Illustration for article titled Neuroscience pioneer Eric Kandel explains how Vienna and love brought him to science

Eric Kandel helped write the book on modern neuroscience. I mean that literally. If you own a neuroscience textbook, there's a good chance it's this one. You'll notice that Kandel is listed as the first author.


In other words, Kandel's reputation in the field of neuroscience precedes him. But what many people don't realize is that Kandel's decidedly scientific mind is also well-equipped to dispense incisive cultural and historical observations. In a recent interview with Der Spiegel, Kandel discusses the intersection of art, science and medicine in the context of his new book (The Age of Insight: The Quest to Understand the Unconscious in Art, Mind, and Brain, from Vienna 1900 to the Present), and what neurobiology can reveal about the creative process.


The interview covers an impressive swath of topics, ranging from Austria's eager acceptance of Hitler during WWII, to whether we will ever find brain structures that correspond to Freud's concepts of id, ego and super-ego. We've included an excerpt from the interview here, but be apprised: those with even a passing interest in neuroscience, history, or the ruminations of a brilliant mind should really read it in full. Check it out here.

SPIEGEL: [As you write in your book, your homeland of Vienna] gave birth to a new idea of what man was.

Kandel: Yes. Ever since the Enlightenment, people thought that we were living in a rational universe. They thought that God was a mathematician, and that the function of the scientist was to figure out the mathematical rules whereby the universe was created. The idea was that God created man different from other animals, because man was rational and animals had drives and instincts. That idea of a rational man that was specially created went out the window when Darwin showed that we evolved from animal ancestors, that we have instincts, much as do animals, and that our instincts are very important. It was a much more sophisticated, nuanced, and rich view of the human mind, and this view is largely a Viennese discovery.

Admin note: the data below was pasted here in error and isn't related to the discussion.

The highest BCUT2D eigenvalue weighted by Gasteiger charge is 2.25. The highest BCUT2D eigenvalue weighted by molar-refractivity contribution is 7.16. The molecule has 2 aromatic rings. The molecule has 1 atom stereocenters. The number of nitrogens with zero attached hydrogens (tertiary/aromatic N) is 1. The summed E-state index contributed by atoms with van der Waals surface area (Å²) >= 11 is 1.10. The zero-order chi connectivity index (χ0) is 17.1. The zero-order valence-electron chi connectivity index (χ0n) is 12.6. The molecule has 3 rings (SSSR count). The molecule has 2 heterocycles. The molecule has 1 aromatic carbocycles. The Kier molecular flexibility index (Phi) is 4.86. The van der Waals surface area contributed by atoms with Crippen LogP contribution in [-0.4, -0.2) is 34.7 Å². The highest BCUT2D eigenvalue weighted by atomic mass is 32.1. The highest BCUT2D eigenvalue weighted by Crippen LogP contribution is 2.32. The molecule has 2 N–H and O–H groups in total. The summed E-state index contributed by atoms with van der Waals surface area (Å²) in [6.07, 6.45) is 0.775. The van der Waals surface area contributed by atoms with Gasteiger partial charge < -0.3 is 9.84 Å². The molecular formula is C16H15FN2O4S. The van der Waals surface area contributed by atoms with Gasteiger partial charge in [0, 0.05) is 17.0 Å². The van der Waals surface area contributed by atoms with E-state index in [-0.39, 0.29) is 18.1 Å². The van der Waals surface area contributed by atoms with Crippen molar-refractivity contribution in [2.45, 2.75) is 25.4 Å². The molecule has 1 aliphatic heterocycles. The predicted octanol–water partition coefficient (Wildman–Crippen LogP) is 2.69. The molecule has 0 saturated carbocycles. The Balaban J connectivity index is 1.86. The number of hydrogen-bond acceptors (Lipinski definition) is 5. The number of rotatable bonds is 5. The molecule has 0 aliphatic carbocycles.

SPIEGEL: You're referring here to the conception of the human mind by psychoanalysis and by Freud.

Kandel: Yes, but not only. Artists and writers were also interested in the unconscious. It was, by the way, medicine that made the first steps toward modernity. Parisian medicine was outstanding in the 1800s. But around 1840, 1850, it began to decline and Austria really began to move up. Carl von Rokitansky is one of the founders of scientific medicine and systematized it, looking at what the clinical symptoms mean. The medicine we practice today, which is infinitely more sophisticated, is Rokitansky's medicine.

SPIEGEL: Why did this process take place in Vienna rather than other cities?

Kandel: Vienna is relatively small. And it had wonderful salons, opportunities for people to get together. There was a lot of interaction between scientists and non-scientists, between Jews and non-Jews, between artists, writers and scientists, including medical scientists.

SPIEGEL: You yourself showed an interest in the irrational and demonic side of man that you encountered as a child in Vienna. In an effort to understand it, you began studying history.

Kandel: Yes. If you read any of my books, they tend to have a strong historical perspective.

SPIEGEL: So why did you give up this career path?

Kandel: It's very simple: I fell in love with a woman. She taught me another truth. She was a daughter of a very well-known psychoanalyst who introduced me to Vienna psychoanalysis.

SPIEGEL: Without this woman, do you think that you would have ended as a historian?

Kandel: Undoubtedly.

Continue reading at Der Spiegel.

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